# What goes up must come down

Let $f \in C^1(\mathbb{R})$ such that $f,f' \in L^1(\mathbb{R})$. Prove that $\int_\mathbb{R}f'=0$.

# One step forward, two steps back

Let $f:\mathbb{R}\to\mathbb{R}$ be an infinitely differentiable function. Does there existe $g:\mathbb R\to\mathbb R$ also infinitely differentiable such that $f(x) = g(x+1)-g(x)$ for all $x\in\mathbb R$?

Let $f,g:[a,b]\to\Bbb{R}$ be continuous functions. We call $\int_a^b x^kf(x)\,\mathrm{d}x$ the $k$-th moment of $f$. Prove that if $f$ and $g$ have identical $k$-th moments for all $k\geq 0$, then $f=g$.

# Constant Function

Let $f : \mathbb{R} \to \mathbb{R}$ be a continous and bounded function such that $f(x) = \int_x^{x+1} f(y) dy$ for all $x \in \mathbb{R}$

Then $f$ is constant.

# Wronskians and linear dependence

If $f_1,\dots,f_k:I\subseteq\Bbb{R}\to\Bbb{R}$ are sufficiently differentiable, their Wronskian is defined as

$W(f_1,\dots,f_k)=\mathrm{det}\begin{bmatrix} f_1&f_2&\dots&f_k\\f_1'&f_2'&\dots&f_k'\\ \vdots&\vdots&\ddots&\vdots\\ f_1^{(k-1)}&f_2^{(k-1)}&\dots&f_k^{(k-1)}\end{bmatrix}$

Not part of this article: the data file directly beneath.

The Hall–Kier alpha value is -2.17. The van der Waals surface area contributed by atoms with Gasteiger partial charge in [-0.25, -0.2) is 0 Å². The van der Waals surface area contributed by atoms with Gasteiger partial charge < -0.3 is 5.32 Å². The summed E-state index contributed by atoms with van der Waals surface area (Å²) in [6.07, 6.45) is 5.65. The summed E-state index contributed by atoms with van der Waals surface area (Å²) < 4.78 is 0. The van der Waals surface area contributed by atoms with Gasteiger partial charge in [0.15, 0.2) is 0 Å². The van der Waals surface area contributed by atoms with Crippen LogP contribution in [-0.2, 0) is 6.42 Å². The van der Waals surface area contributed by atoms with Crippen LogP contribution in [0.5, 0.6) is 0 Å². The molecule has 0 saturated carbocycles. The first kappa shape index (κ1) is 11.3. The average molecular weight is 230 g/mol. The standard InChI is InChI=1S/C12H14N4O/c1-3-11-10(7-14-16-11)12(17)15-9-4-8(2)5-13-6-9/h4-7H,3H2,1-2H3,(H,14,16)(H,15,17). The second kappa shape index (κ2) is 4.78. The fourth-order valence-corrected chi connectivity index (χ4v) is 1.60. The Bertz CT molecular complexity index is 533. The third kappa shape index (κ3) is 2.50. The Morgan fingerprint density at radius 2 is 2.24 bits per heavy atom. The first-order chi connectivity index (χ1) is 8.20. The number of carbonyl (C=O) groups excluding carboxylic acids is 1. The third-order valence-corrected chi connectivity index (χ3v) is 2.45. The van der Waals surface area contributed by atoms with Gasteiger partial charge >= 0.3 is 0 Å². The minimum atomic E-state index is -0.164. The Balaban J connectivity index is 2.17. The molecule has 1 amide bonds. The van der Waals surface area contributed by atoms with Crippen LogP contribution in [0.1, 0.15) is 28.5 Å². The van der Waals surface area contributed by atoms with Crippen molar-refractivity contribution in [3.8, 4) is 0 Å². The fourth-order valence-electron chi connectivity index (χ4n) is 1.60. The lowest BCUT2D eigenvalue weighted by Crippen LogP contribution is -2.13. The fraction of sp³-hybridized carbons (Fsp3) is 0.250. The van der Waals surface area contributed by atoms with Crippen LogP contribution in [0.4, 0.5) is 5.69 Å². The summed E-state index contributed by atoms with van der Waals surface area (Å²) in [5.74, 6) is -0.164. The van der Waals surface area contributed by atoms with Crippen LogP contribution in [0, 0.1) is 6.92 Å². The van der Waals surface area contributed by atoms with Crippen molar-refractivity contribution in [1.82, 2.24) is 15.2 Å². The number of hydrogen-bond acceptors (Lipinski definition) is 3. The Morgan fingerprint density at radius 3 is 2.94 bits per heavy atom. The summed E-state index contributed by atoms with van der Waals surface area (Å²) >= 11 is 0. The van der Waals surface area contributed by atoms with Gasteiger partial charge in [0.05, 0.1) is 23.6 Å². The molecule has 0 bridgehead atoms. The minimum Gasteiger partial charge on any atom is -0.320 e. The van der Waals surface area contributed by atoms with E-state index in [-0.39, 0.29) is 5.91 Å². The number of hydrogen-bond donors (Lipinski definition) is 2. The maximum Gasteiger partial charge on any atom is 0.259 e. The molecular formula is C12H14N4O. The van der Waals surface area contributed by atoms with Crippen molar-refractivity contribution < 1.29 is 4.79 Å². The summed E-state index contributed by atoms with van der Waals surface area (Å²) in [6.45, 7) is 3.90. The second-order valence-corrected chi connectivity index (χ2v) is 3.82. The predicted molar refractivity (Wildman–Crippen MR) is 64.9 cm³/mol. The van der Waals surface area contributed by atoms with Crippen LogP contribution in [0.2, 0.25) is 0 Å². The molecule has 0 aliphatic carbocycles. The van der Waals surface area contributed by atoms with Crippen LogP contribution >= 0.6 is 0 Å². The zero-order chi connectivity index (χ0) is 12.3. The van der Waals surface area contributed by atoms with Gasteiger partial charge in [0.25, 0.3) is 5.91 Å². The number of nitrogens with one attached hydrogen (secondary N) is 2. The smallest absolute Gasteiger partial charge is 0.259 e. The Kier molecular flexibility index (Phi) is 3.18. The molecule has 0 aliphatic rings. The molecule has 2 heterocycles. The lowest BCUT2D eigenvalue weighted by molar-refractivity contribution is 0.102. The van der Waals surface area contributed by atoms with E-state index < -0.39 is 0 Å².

Obviously, if $f_1,\dots,f_k$ are linearly dependent, then their Wronskian vanishes identically on $I$, and the converse is true if the functions are analytic. Find non-analytic functions for which the converse fails.

# Balanced signs

Assume $(p_n)$ is a nonincreasing sequence of positive integers whose sum $p_1+p_2+\cdots$ diverges and assume signs $(\varepsilon_n)$ are chosen so that the modified series $\varepsilon_1p_1+\varepsilon_2p_2+\cdots$ converges. Then

$\liminf\limits_{n\to\infty}\dfrac{\varepsilon_1+\cdots+\varepsilon_n}n \leqslant 0\leqslant \limsup\limits_{n\to\infty}\dfrac{\varepsilon_1+\cdots+\varepsilon_n}n$

Assume now only the signed series converges, with no hypothesis on the unsigned sequence. Show

$\lim\limits_{n\to\infty} (\varepsilon_1+\cdots+\varepsilon_n)p_n=0$

# I know one when I see one

Suppose $f\in C^\infty([0,1])$ is such that for each $x\in[0,1]$, $f^{(n)}(x)$ is eventually zero. Then $f$ is a polynomial.